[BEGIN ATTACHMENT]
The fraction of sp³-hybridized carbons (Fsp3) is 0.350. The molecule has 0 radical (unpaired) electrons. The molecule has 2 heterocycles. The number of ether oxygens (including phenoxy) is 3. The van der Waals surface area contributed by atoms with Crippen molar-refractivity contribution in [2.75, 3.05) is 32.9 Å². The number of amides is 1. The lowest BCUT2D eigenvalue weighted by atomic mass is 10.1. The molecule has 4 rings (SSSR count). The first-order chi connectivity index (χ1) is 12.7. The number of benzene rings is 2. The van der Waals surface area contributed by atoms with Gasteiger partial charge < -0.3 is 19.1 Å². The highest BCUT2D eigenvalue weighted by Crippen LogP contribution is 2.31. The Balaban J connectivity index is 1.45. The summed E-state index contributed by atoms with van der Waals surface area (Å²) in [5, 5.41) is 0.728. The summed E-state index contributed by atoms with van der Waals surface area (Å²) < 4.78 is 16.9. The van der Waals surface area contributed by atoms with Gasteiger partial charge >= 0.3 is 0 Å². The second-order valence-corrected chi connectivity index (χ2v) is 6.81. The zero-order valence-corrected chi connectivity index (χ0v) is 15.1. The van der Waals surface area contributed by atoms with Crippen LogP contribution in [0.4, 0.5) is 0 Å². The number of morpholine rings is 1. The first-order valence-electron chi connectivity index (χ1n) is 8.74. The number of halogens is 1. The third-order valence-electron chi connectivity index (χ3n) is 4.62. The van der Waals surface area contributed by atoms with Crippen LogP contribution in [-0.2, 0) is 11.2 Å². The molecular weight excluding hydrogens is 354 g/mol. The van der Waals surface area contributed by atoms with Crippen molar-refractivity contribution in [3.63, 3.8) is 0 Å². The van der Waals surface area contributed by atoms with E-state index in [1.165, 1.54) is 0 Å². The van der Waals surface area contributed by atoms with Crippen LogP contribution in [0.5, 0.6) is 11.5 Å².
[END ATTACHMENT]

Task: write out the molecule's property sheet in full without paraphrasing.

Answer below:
The fraction of sp³-hybridized carbons (Fsp3) is 0.350. The molecule has 0 radical (unpaired) electrons. The molecule has 2 heterocycles. The number of ether oxygens (including phenoxy) is 3. The van der Waals surface area contributed by atoms with Crippen molar-refractivity contribution in [2.75, 3.05) is 32.9 Å². The number of amides is 1. The lowest BCUT2D eigenvalue weighted by atomic mass is 10.1. The molecule has 4 rings (SSSR count). The first-order chi connectivity index (χ1) is 12.7. The number of benzene rings is 2. The van der Waals surface area contributed by atoms with Gasteiger partial charge < -0.3 is 19.1 Å². The highest BCUT2D eigenvalue weighted by Crippen LogP contribution is 2.31. The Balaban J connectivity index is 1.45. The summed E-state index contributed by atoms with van der Waals surface area (Å²) in [5, 5.41) is 0.728. The summed E-state index contributed by atoms with van der Waals surface area (Å²) < 4.78 is 16.9. The van der Waals surface area contributed by atoms with Gasteiger partial charge >= 0.3 is 0 Å². The second-order valence-corrected chi connectivity index (χ2v) is 6.81. The zero-order valence-corrected chi connectivity index (χ0v) is 15.1. The van der Waals surface area contributed by atoms with Crippen LogP contribution in [0.4, 0.5) is 0 Å². The number of morpholine rings is 1. The first-order valence-electron chi connectivity index (χ1n) is 8.74. The number of halogens is 1. The third-order valence-electron chi connectivity index (χ3n) is 4.62. The van der Waals surface area contributed by atoms with Crippen LogP contribution in [-0.2, 0) is 11.2 Å². The molecular weight excluding hydrogens is 354 g/mol. The van der Waals surface area contributed by atoms with Crippen molar-refractivity contribution in [3.63, 3.8) is 0 Å². The van der Waals surface area contributed by atoms with E-state index in [1.165, 1.54) is 0 Å². The van der Waals surface area contributed by atoms with Crippen LogP contribution in [0.5, 0.6) is 11.5 Å².